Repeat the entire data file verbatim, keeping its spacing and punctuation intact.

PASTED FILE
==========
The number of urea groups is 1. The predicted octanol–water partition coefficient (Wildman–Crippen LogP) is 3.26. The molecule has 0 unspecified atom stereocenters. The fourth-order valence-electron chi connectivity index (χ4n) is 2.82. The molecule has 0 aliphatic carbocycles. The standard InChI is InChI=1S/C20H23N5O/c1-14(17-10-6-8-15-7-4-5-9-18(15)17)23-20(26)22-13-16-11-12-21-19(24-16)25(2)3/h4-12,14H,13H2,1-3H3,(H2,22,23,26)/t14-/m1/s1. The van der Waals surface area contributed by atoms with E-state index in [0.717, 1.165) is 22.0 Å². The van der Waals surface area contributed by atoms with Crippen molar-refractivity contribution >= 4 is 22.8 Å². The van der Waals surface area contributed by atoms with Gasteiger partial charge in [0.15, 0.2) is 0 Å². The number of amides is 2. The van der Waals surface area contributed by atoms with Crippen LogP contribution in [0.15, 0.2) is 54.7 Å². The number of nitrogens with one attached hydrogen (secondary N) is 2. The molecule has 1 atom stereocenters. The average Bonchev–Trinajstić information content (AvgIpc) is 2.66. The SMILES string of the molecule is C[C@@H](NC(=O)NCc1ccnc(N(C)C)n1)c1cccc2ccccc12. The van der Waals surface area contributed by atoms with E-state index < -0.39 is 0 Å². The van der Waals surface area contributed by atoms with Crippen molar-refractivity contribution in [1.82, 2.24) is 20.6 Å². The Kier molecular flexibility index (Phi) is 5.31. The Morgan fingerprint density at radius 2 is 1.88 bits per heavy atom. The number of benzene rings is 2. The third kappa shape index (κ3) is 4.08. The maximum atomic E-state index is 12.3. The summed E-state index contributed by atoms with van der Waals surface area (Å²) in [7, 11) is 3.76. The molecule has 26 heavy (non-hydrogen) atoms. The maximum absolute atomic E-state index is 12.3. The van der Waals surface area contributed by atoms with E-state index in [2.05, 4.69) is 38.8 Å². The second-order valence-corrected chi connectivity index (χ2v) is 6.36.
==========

The number of urea groups is 1. The predicted octanol–water partition coefficient (Wildman–Crippen LogP) is 3.26. The molecule has 0 unspecified atom stereocenters. The fourth-order valence-electron chi connectivity index (χ4n) is 2.82. The molecule has 0 aliphatic carbocycles. The standard InChI is InChI=1S/C20H23N5O/c1-14(17-10-6-8-15-7-4-5-9-18(15)17)23-20(26)22-13-16-11-12-21-19(24-16)25(2)3/h4-12,14H,13H2,1-3H3,(H2,22,23,26)/t14-/m1/s1. The van der Waals surface area contributed by atoms with E-state index in [0.717, 1.165) is 22.0 Å². The van der Waals surface area contributed by atoms with Crippen molar-refractivity contribution >= 4 is 22.8 Å². The van der Waals surface area contributed by atoms with Gasteiger partial charge in [0.15, 0.2) is 0 Å². The number of amides is 2. The van der Waals surface area contributed by atoms with Crippen LogP contribution in [0.15, 0.2) is 54.7 Å². The number of nitrogens with one attached hydrogen (secondary N) is 2. The molecule has 1 atom stereocenters. The average Bonchev–Trinajstić information content (AvgIpc) is 2.66. The SMILES string of the molecule is C[C@@H](NC(=O)NCc1ccnc(N(C)C)n1)c1cccc2ccccc12. The van der Waals surface area contributed by atoms with E-state index < -0.39 is 0 Å². The van der Waals surface area contributed by atoms with Crippen molar-refractivity contribution in [1.82, 2.24) is 20.6 Å². The Kier molecular flexibility index (Phi) is 5.31. The Morgan fingerprint density at radius 2 is 1.88 bits per heavy atom. The number of benzene rings is 2. The third kappa shape index (κ3) is 4.08. The maximum atomic E-state index is 12.3. The summed E-state index contributed by atoms with van der Waals surface area (Å²) in [7, 11) is 3.76. The molecule has 26 heavy (non-hydrogen) atoms. The maximum absolute atomic E-state index is 12.3. The van der Waals surface area contributed by atoms with E-state index in [2.05, 4.69) is 38.8 Å². The second-order valence-corrected chi connectivity index (χ2v) is 6.36.